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There is a plenty of situations where the vorticity $\vec{\omega} = \nabla \times \vec{u}$ is zero all over the system (i.e. potential flow) and yet the circulation $\Gamma$ is nonzero (e.g. irrotational vortex, potential flow around the Joukowski profile...). For such cases this formula is obviously incorrect:

$$ \oint_C \vec{u} \cdot \mathrm{d}\vec{r} = \int_S (\nabla \times \vec{u}) \cdot \mathrm{d}S $$

Why? Because the $S$ is not simply connected?

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Exactly because the region is not simply connected. The stokes (or Green in 2d) theorem no longer holds. Consider for example the two dimensional vector field $$\vec F(x,y)=\frac{-y\hat i+x\hat j}{x^2+y^2},$$ which has vanishing curl and circulation $2\pi$ around a unit circle centerd at the origin. If this vector field is meant to be a flow velocity field it clearly means the fluid is rotating around the origin. However it gets slower as we go away from the origin. The circulation around an infinitesimal closed path vanishes.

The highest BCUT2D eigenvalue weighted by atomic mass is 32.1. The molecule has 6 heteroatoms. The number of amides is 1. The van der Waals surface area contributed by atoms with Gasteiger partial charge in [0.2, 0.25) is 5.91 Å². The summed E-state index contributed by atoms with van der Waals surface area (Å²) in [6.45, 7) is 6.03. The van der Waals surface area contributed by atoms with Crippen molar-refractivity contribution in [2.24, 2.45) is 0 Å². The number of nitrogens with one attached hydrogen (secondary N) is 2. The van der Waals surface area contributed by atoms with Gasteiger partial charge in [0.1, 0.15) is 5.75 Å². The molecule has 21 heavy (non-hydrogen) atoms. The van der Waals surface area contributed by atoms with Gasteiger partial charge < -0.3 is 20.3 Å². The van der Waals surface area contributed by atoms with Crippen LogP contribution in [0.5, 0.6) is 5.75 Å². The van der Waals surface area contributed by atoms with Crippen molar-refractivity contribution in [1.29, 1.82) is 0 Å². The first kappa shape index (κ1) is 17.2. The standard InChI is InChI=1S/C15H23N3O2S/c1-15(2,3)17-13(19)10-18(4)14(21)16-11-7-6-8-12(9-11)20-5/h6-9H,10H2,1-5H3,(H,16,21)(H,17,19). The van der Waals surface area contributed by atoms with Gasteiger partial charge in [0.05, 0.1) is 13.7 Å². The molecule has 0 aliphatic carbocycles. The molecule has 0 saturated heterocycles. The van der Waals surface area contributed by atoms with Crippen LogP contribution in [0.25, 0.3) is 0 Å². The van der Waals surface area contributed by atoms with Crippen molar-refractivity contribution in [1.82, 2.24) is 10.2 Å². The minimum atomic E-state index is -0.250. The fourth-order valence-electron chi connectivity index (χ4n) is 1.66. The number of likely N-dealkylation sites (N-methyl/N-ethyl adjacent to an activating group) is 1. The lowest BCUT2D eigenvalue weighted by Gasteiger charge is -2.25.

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Why?

The expression given by: $$ \int_{S} \ dS \ \hat{\mathbf{n}} \cdot \left( \nabla \times \mathbf{A} \right) = \oint_{C} \ \mathbf{A} \cdot d\mathbf{l} $$ is just a vector calculus rule called Stokes' theorem and is valid regardless of the type of flow.

Because the $S$ is not simply connected?

The $S$ in the expression represents the closed surface with unit outward normal, $\hat{\mathbf{n}}$, and it must be connected. It is related to the closed contour, $C$, about which the right-hand side is integrated.

Whether you can define the surface, $S$, is the issue, not whether Stokes' theorem is valid.

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